Thursday, June 16, 2005

Downturn in retail sales? - then train someone to serve me!

The retail trade has seen a global downward trend recently, and all sorts of reasons and excuses have been put forward by power dressers in full spin control.

Thankfully, these days not everything is blamed on "9/11" or "Sep 11". Pity, that was so easy. Downturn in sales of elastic bands - blame 9/11. Ten percent increase in prices - blame Sep 11. Sept 11 became the, "my dog ate my homework," for both the corporate sector and government. I even expected a losing boxer to say, "Ya know like, I gave it my best shot like, but you know like, it was Sep 11 to blame like".

Retail boardrooms around the world are busily developing strategies, new policies and implementing revolving door executive recruitment. Millions of dollars are being directed towards advertising and marketing budgets. Forget all that. I have the answer.

It's too much bloody hard work to go shopping. Even harder, is getting served or anything resembling customer service.

I used to enjoy shopping. I would enter a department store, my wallet at the ready, and feel like a kid let loose in a candy store. Not any more. I feel like the South Pole explorer, Captain Oates, who sacrificed himself with the famous last words "I am just going outside - I may be some time." Change "outside" to "shopping" and that's how I feel.

Deciding on what you want to buy is relatively easy - as long as you remember to ask, "Before I start looking, what models don't you have in stock?"

How many times have I spent hours deciding on a particular brand or model of TV, Video, Hi Fi, only to be told, "I'll' just check if we have it in stock." Of course, when the assistant finally re-emerges from the depth of the storeroom, "Sorry, mate we don't have that in at the moment."

That's another thing. Call me a snob, but I don't like being called, "mate" by shop assistants.

In one shop I was even told by the assistant, that he couldn't check until I had decided if I actually wanted that model. I simply told him that either he walked to the storeroom or I would walk straight out the door, go back to my office and start work on a service review article for my corporate newsletter, a copy of which would be sent to his head office.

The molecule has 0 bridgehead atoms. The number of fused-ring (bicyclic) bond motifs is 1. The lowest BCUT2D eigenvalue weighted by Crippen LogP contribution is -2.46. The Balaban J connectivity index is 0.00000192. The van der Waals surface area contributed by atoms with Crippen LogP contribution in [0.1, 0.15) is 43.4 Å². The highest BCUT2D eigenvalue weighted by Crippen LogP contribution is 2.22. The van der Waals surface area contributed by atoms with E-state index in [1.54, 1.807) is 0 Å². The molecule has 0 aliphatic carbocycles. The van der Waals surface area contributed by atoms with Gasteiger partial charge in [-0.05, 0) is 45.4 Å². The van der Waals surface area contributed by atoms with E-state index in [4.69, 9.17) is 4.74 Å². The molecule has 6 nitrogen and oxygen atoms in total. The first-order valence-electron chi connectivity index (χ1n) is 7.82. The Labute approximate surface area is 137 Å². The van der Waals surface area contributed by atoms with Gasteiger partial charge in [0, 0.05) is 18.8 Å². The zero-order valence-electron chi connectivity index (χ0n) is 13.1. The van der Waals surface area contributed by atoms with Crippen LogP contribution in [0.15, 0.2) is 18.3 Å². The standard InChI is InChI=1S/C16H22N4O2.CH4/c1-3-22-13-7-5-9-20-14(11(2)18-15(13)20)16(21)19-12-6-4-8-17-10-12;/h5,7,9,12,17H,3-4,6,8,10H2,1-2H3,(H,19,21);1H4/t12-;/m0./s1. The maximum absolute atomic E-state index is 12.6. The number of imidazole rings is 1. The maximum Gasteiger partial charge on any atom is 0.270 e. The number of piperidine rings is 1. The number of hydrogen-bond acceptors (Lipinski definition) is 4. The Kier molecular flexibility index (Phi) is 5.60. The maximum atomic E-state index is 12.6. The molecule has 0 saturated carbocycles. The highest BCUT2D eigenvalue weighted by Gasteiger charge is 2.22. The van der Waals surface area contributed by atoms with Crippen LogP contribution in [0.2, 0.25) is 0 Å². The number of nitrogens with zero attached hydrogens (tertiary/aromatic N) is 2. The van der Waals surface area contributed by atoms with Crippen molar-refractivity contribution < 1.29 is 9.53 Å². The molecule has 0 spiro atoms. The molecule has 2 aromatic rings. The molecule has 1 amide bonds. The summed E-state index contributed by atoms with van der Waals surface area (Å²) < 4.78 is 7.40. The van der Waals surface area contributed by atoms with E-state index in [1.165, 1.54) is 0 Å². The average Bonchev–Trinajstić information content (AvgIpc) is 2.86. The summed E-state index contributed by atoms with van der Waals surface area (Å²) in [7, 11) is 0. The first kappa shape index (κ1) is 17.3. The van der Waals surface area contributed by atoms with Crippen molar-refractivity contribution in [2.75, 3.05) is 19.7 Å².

Of course, I should have counted myself lucky that I was able to buttonhole an assistant in the first place. Either they are missing in action, talking on the telephone or huddled around in groups talking. Heaven help the poor customer who dares to interrupt with a subtle cough and a hopeful look in their eyes. I have no objections to staff engaged in work related calls while I wait, but I do take exception to being forced to overhear their personal or romantic problems.

At one department store the young lady assistant, phone in hand, was obviously more interested in serving her boyfriend than serving me. That ended when I politely and apologetically interrupted by saying, "I'm sorry to interrupt your efforts to find a shag for tonight, but could I pay for this please."

Staff could also be more discreet with their language. At one electrical store, I was looking at clock radios when my attention was drawn to an unofficial staff meeting right next to me. "If she phones up again, don't believe her. She's a liar. She's a snake. I told her all that when I sold it to her. She's a f**** con artist." Some conversations are best left for the staff room. I never found out what happened, I was too busy walking out the door.

A similar thing happened recently when I purchased a new mobile phone from my local Optus shop. In the middle of completing the transaction, a male assistant was on the phone to another outlet yelling, "Bullshit mate, that's bloody bullshit."

Then there is the patronising type of assistant. My mother aged 74, recently went to Myers, a well known Sydney department store to buy a cardigan. For some reason, the powers that be think it is too easy to have a floor layout that has some sort of logic. You need to hire an experienced guide to help you around and even then you should you take a flask of tea and some sandwiches.

She asked an assistant. "Is this where I find cardigans?" A simple "No Madam," would have sufficed. Too easy for Little Miss Up Herself, who replied, "No Madam, this is for the young and chique." Another lost customer vowing never to return!

Forget strategies and million dollar advertising campaigns. If you want me to buy - find me someone willing to give me answers and service that make me want to buy!